Challenge to Border Patrol Shooting Footage Continues

TUCSON, Ariz. (CN) – The quality and accuracy of video footage depicting the 2012 shooting death of a teenage boy in Mexico by a U.S. Border Patrol agent was repeatedly questioned in Tucson federal court Thursday.

“It’s highly compressed,” expert witness Grant Fredericks, a forensic video analyst, said of the video in testimony for the defense team of Agent Lonnie Swartz at a pretrial hearing.

The agent, whose trial is scheduled for October, faces a second-degree murder charge in the death of 16-year-old Jose Antonio Elena Rodriguez. The teen was in Nogales, Sonora, on the Mexican side of the metal border fence that divides the city from Nogales, Arizona, when he was felled by at least 10 bullets that mostly struck his back.

The Border Patrol didn’t retain the original footage from two of its surveillance cameras along the international boundary. And the agent’s attorneys contend that the remaining video – as well as a video reconstruction – are flawed, and they seek to keep both out of court.

Federal investigators had kept the video secret from the public until Monday, when portions of it were shown in court. But Fredericks said that compression, which reduces the size of media files to speed up transfer and save storage capacity, hurt the quality of the video because it discarded significant amounts of data in the process.

Fredericks’ testimony came three days after Gary Weaver, a field technician for the Border Patrol, testified that the video can, in fact, be relied upon to accurately portray what happened the night of Oct. 10, 2012. He said copies were made directly from digital video recorders and compression removed only redundant data while preserving quality.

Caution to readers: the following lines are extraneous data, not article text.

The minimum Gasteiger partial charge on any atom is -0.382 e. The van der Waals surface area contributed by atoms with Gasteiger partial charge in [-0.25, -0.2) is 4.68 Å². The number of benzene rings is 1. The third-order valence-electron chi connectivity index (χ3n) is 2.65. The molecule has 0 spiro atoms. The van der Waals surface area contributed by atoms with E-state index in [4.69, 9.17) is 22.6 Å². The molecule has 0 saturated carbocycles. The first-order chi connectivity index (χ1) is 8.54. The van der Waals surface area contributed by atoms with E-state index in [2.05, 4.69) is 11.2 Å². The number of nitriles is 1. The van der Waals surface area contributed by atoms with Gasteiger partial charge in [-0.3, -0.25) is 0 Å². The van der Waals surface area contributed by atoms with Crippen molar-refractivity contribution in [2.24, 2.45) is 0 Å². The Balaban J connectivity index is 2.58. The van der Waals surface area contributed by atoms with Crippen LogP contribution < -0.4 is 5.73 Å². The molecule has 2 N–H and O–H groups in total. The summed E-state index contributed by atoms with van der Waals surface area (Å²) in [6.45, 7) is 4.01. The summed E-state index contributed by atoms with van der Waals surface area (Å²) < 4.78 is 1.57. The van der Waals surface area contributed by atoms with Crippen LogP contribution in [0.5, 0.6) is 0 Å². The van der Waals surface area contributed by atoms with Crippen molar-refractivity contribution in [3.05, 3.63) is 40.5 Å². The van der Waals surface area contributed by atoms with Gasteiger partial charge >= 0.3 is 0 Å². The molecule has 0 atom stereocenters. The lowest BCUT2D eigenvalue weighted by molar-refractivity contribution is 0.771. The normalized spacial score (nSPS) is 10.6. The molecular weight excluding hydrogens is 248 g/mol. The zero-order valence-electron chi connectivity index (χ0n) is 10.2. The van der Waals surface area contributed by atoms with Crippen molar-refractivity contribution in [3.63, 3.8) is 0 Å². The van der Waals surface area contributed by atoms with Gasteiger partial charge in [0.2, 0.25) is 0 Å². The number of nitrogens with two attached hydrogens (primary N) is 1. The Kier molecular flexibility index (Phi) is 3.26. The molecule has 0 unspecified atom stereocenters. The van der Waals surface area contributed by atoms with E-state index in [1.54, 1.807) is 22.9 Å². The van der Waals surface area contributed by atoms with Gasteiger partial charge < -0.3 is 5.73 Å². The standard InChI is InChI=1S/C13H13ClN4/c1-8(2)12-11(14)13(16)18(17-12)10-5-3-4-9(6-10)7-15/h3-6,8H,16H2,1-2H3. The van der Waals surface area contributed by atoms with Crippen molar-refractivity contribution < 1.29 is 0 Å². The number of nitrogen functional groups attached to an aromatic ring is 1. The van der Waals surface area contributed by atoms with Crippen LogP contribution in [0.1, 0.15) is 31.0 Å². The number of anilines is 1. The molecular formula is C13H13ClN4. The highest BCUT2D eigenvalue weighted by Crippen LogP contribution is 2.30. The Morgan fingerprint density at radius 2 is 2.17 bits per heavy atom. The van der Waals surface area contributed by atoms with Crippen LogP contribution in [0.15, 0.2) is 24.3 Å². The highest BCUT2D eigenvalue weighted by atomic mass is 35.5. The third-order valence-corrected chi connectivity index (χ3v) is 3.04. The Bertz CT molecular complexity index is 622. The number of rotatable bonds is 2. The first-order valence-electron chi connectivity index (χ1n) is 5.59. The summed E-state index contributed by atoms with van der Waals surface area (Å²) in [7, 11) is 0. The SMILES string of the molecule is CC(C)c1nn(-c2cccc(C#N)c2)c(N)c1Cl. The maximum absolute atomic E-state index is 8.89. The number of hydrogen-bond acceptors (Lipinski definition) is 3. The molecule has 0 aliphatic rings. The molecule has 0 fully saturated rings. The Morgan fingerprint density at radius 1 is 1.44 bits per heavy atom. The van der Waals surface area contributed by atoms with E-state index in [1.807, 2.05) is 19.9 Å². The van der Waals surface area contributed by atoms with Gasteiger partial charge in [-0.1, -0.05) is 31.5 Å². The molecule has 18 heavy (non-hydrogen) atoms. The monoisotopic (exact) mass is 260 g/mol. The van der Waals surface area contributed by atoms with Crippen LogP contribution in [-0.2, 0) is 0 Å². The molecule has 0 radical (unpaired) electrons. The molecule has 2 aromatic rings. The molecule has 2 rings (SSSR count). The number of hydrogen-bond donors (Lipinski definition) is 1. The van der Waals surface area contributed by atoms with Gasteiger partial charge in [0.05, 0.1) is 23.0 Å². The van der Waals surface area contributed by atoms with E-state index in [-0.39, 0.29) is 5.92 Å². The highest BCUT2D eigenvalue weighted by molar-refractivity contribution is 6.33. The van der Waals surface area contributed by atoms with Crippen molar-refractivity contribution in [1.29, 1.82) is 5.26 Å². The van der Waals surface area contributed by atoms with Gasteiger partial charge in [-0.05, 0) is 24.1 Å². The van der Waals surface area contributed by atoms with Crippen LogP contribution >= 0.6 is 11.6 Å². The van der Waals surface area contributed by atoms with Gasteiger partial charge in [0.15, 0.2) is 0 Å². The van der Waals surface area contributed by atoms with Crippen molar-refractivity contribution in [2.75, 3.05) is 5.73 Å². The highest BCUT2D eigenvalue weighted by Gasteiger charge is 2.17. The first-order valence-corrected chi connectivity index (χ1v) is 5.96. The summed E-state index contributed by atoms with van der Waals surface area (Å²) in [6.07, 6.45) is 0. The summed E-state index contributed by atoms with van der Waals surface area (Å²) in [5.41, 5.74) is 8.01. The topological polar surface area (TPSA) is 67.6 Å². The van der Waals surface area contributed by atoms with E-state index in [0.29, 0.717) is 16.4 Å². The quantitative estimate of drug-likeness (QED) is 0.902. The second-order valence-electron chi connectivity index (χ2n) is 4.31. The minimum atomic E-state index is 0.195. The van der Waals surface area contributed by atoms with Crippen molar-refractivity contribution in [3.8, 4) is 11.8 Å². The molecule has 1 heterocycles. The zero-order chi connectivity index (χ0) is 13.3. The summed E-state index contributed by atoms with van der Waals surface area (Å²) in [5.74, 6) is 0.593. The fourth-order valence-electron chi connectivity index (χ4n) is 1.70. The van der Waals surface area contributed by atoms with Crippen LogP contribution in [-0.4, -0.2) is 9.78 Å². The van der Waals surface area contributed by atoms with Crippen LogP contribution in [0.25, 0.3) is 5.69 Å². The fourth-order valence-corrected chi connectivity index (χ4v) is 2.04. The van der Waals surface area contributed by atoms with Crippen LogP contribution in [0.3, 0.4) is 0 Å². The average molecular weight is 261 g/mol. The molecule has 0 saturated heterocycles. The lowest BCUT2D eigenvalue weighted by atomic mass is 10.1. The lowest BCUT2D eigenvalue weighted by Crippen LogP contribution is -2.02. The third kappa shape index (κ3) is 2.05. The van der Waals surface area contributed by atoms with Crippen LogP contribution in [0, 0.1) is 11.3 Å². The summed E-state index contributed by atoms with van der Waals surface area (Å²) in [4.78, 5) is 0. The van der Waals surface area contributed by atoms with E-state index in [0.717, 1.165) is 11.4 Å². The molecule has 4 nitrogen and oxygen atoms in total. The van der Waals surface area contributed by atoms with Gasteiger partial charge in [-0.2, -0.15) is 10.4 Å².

Fredericks also characterized the video reconstruction in 3D imagery of the scene that expert witness James Tavernetti produced for federal prosecutors as an inaccurate representation because it’s based on the faulty footage.

Tavernetti’s video reconstruction, displayed in court Monday while he explained it, shows Swartz firing 16 shots, reloading once, from the north side of the high bollard-style fence.

“Mr. Tavernetti relied on these images that are incredibly unreliable,” said Fredericks, who cited as an example movement shown in Tavernetti’s work in places where there was none.

Fredericks’ testimony, which delved deeply into the technical side of the recording and duplication of video footage, lasted more than four hours.

Tavernetti, who took the witness stand briefly on Thursday, stood by the accuracy of his work.

On Friday, June 30, U.S. District Judge Raner Collins will hear closing arguments on the defense’s motion to exclude the video and its reconstruction from the trial.

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